Aquarium equipment

To set up tropical freshwater fish tank aquariums you will need this equipment: filter, heater, lighting, gravel, plants and dcor. You will also need replacement filter media and aquarium test kits to assess water parameters and check the nitrogen cycle. I enthusiastically recommend buying whole system aquariums which come with all the vital aquarium equipment. This means you are not bewildered as to what exactly you need for setting up your aquarium or bewildered by the array of different types of equipment for sale. Purchasing tank aquariums with all you want gives you peace of mind and relieves a lot of hassle!

Setting up your aquarium

Before purchasing an aquarium you must decide on the room you have free and research the adult size of the fish you want to keep, both of which will show the size and shape of fish tank that would be suitable. Considering all this has been carefully designed and your ideal fish tank is there with all the necessary equipment ready to be set up, you can follow these steps to hassle-free successful aquarium setup.

1.Place aquarium (on a stand, if needed) in an area away from direct sunlight, draughts and heat, as these change the light and temperature of the tank. Also make certain that the floor is able to carry the full weight of the fish tank when filled with water (approximately 10 pounds per gallon of water).

2.Rinse out the aquarium with water as hot as you can tolerate. Do not use detergents or soaps as residue will be detrimental to tropical fish.

3.Put the under-gravel filter in the bottom of the aquarium (if your aquarium comes with one), following the instructions included.

4.Clean the gravel thoroughly in hot water using a sieve to eliminate any dust or debris. Add the gravel to the tank, covering the under-gravel filter. Create a gentle slope of gravel, deepest at the back.

5.Rinse all artificial plants and decorations in hot water and display in the aquarium.

6.Fix the aquarium heater to the inside of the tank with its suction cups but do not plug it in for at least 30 minutes until the thermostat has adjusted to the water temperature, otherwise the heater may break. Obviously, you need to have researched the species you plan to keep to learn about specific temperature needs.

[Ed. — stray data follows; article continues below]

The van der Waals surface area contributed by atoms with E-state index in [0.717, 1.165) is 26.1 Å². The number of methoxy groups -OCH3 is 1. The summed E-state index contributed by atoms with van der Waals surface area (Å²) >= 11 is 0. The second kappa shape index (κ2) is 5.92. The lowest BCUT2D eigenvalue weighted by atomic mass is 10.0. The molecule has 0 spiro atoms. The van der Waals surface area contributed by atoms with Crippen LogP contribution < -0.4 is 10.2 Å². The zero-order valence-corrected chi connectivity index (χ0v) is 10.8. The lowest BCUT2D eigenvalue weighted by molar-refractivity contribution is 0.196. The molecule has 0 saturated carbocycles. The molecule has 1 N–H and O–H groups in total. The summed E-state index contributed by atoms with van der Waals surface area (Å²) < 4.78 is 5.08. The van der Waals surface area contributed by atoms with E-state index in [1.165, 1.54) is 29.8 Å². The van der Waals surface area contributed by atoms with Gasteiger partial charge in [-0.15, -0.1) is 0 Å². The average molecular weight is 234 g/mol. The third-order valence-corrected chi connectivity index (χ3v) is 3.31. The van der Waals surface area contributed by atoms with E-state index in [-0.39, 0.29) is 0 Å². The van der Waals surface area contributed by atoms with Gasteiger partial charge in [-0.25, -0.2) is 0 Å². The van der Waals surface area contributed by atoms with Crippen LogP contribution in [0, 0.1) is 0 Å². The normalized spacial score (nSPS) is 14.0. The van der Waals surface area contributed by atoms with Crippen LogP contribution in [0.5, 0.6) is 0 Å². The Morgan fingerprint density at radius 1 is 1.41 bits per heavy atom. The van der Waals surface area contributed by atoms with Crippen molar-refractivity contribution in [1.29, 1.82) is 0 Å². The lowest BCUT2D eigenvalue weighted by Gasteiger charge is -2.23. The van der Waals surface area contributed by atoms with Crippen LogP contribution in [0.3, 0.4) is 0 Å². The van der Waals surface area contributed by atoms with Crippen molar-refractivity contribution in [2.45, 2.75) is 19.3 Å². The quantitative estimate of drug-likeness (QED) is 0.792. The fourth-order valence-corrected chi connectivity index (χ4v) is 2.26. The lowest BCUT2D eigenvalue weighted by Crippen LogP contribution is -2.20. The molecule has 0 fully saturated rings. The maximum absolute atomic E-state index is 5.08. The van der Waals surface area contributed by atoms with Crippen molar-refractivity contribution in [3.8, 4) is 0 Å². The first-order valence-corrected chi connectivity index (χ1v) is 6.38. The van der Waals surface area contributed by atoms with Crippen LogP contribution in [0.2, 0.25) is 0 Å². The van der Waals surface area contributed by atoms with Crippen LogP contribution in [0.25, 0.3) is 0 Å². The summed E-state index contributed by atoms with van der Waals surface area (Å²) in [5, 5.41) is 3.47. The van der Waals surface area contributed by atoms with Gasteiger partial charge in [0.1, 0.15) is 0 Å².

7.Set up the aquarium filter according to the instructions included, putting the filter media inside.

8.Rest a dish on the bottom of the aquarium to break the power of the water and fill the fish tank with water that is at room temperature. Add de-chlorinator to the water if you are using unfiltered tap water. Check for any rare leaks as you fill the fish tank. (They are easily repaired with aquarium silicone).

9.Unless the lighting of the aquarium is previously fitted underwater, put the light on top.

10.Plug in all the equipment and ensure that everything is working correctly. Make sure there is a dip in the cord before it reaches the electrical outlet, known as a 'drip loop'. This ensures the water drips off onto the floor and does not run directly into the electrical socket.

Your aquarium is now ready to run in its self but is still not ready for supporting tropical freshwater fish. Beneficial bacteria needs to be established first, and the aquarium atmosphere then needs to alter as new fish are gradually added.

How to continue after initial aquarium setup

Allow the tank to settle and the water stabilize for some days. Throughout this time you should keep monitoring the water parameters using aquarium test kits to guarantee they are proper for the fish you propose to have (temperature, pH, hardness, and ammonia).

Nitrogen cycle

You will then need to begin the nitrogen cycle so your aquarium will be ready to sustain healthy freshwater fish (see related article 'Setting-Up Tropical Freshwater Fish Tank Aquariums: The Nitrogen Cycle').

Aquarium upkeep

When the nitrogen cycle is finished and you start adding fish to your fish tank, you should initiate a maintenance schedule. Daily ensure that fish are healthy, especially during feeding times, and ensure that the filters and heaters are operating correctly. Clean your fish tank every one to two weeks and carry out 25% water changes once a month.

Copyright 2009 Jill Kaestner @ Kaestner Marketing LLC